92-year-old earns high school diploma

Photos courtesy of Hedi Rudd

After a seven-decade recess, Madison College 92-year-old student Sarah Wells will triumphantly receive her high school diploma on May 23 after a journey filled with challenges and setbacks.

Many family members and friends will come to Wells’ commencement in Madison to cheer her on, but it is Wells’ daughter Mary’s unwavering support that helped her mother earn a high school diploma.

“I do not know how many times we have given each other high fives because she has done it,” Mary says. “Our family from coast to coast are proud of her accomplishment, and she is going to have the biggest cheering section ever.”

The two percent club

Wells is in that special sliver of success who triumphed in Madison College’s GED/HSED programs. National statistics estimate of students who drop out of high school, only 2% return to earn their degree.

Last month, Mary picked up her mother’s graduation blue cap and gown. Wells smiled as she showed off the blue gown, adjusted the cap over her curled hair, put on a pearl necklace, and looked into the bedroom mirror. “I will have a lot of smiles on that day,” Wells says in anticipation of finally getting her diploma.

Wells moved to Madison in 1949, and at 16 years old, felt forced to leave school to assist her mother in her job as a cook at a sorority house on Langdon Street. When the principal told her to stay after school, Sarah left school and never returned.

Although she struggled with severe asthma in her school-age years and was committed to helping her family, Wells’ academic goals never diminished.

Last year Wells met UW-Madison professor Sandra Adell at a UW Odyssey Senior Program memoir writing workshop and she encouraged her to pursue her goals. “She told me that it was never too late to get my paper, and that is what pushed me,” Wells says.  That same day, Wells asked her daughter to take her over a few blocks to Madison College to begin her journey.

“She is the matriarch of the family and always puts the needs of others above her own,” Mary Wells says. “It has always been something that she has wanted to do, and I wanted to help her do it.”  

Earning her diploma

Wells enrolled in Madison College classes in the spring of 2023.

“Ms. Wells and her daughter came in person to meet with me, and you could tell they were both very motivated from the start,” says Monique Billings, an advisor/transition specialist in the School of Academic Advancement. “I was inspired by Ms. Wells’ determination and excited to support her through the process.”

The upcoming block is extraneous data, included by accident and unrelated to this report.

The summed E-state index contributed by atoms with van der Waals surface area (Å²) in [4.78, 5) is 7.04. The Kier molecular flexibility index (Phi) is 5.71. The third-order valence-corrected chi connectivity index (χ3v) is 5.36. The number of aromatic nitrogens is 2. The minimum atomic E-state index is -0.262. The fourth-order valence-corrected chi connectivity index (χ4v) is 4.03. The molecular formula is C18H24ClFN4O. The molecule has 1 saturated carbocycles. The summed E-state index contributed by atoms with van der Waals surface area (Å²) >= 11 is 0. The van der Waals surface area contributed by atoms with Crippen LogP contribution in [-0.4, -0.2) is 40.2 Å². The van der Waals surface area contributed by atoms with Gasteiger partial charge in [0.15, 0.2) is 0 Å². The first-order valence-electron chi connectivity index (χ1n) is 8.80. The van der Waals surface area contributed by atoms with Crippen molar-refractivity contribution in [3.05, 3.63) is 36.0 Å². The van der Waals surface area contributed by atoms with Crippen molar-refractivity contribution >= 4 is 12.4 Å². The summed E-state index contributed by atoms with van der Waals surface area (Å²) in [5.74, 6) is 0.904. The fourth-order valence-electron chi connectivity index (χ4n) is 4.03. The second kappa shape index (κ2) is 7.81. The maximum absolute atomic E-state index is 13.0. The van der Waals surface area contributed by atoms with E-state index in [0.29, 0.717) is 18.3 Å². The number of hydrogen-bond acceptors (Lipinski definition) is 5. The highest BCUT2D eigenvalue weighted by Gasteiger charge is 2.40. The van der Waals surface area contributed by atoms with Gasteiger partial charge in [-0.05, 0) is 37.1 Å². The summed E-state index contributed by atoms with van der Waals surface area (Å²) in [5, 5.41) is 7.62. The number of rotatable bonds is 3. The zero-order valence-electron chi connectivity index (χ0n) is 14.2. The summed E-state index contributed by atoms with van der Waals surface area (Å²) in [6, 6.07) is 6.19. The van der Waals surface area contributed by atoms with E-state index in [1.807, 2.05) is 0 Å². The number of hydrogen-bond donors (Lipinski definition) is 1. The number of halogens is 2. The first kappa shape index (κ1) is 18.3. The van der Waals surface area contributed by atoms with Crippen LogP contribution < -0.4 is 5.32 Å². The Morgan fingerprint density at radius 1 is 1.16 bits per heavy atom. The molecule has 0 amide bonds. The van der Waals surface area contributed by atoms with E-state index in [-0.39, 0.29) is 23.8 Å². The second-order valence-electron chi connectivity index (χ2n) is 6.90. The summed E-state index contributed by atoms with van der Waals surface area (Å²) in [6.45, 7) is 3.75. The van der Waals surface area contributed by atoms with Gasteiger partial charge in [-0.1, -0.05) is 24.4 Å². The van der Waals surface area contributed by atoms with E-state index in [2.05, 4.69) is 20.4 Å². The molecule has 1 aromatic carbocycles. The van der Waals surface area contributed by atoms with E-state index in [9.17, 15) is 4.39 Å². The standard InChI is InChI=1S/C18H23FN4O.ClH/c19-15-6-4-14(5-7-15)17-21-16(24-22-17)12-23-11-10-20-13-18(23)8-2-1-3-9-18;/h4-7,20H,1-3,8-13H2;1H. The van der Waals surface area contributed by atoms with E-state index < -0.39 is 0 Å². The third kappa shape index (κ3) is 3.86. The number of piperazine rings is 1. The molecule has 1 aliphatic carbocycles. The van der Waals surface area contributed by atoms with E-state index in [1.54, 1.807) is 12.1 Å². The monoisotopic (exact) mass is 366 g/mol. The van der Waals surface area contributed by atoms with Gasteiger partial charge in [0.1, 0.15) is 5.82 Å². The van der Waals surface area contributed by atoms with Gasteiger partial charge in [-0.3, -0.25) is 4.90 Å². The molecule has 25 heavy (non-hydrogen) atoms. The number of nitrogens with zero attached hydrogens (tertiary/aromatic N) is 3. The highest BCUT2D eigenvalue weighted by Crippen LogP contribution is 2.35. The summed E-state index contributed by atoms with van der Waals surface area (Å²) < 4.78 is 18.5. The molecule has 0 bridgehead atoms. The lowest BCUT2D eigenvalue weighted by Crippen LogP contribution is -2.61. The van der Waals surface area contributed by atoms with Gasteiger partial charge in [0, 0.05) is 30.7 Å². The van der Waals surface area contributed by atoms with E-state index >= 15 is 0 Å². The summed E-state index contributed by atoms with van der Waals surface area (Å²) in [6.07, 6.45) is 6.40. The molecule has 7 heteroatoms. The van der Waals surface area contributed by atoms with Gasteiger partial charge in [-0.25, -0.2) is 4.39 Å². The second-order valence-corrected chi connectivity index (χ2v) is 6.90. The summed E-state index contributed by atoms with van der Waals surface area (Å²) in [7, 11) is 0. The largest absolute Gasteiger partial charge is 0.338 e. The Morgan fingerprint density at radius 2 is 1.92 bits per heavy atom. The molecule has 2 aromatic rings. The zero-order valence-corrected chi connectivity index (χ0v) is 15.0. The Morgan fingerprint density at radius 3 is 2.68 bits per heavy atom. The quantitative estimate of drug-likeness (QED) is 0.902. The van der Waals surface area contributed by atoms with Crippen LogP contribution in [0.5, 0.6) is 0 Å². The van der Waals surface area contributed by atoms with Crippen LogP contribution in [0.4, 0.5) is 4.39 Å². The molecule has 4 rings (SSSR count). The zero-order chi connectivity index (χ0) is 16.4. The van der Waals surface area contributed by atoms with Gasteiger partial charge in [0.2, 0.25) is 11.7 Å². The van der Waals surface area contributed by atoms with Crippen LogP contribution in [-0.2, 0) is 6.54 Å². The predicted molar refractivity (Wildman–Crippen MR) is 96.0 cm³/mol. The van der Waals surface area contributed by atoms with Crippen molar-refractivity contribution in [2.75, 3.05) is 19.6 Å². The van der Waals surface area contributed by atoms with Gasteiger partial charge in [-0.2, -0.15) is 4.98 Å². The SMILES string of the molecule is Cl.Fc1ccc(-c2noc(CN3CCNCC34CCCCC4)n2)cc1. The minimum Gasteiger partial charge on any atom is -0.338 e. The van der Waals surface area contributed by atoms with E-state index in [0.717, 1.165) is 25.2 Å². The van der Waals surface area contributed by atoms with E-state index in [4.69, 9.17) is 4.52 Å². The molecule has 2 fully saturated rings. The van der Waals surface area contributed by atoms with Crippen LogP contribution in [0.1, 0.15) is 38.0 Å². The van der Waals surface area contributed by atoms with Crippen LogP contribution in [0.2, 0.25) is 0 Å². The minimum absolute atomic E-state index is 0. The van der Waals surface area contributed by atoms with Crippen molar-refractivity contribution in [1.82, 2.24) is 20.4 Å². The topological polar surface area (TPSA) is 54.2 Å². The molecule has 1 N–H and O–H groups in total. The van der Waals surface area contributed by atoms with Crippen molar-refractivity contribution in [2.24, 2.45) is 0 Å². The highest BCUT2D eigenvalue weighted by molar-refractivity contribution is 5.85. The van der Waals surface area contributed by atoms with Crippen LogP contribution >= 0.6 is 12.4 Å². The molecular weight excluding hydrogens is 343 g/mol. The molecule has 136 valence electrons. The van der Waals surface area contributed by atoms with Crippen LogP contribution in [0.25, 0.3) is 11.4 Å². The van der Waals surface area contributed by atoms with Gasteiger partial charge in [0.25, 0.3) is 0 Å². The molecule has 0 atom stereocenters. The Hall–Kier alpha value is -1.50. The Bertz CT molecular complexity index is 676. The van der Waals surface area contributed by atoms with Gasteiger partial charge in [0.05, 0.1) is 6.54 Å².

The Madison College GED (Certificate of General Education Development) or HSED (High School Equivalency Diploma) helps students find success with resources for tutoring, childcare, mental health support and financial services.

On Tuesdays and Wednesdays, Wells attended virtual math and science classes for four hours a day. She specifically remembers learning about the Big Bang Theory.

“That was an interesting class,” Wells says of learning the second time around. “This time in school, teachers took time with me. I did not have this the first time I was in high school.”  Wells praises all her Madison College instructors but has a special spot for instructor Tony Cina.  “My mom has been out of school for 76 years; Tony was able to relate to her and bring the lessons in a way she could easily understand,” Mary Wells says. “He is a phenomenal teacher.”

A Madison College first

Wells will make the record books when she graduates as the oldest student to earn an HSED at Madison College.  Being the first to accomplish something historic makes Wells think of other well-known Black women who did amazing things such as Harriet Tubman despite the challenges.  Wells’ triumphant quest for a high school diploma and the support she received transformed her life.  “It makes me feel that I am loved and that they care about me and want me to feel good about myself,” Wells says.

A celebration

Family members are flying in to see Wells graduate, and more will celebrate with her virtually. She is looking forward to a nice dinner and time to catch up with relatives.

Even into her ninth decade, Wells is often surprised when people half her age say it is too late to accomplish a bucket list item. Wells plans to celebrate her accomplishments by buying a nice frame for her diploma and hanging it in the honored spot next to her mother’s photo. But she will not slow down with plans to audit college classes, the possibilities are endless, Wells says.

“I am happy and pleased with myself. I hope this story will inspire other people to get their education. I want to take a course in Botany to learn more about the science of plants. I do not know where else I can go, but I am sure there is something else I can do.”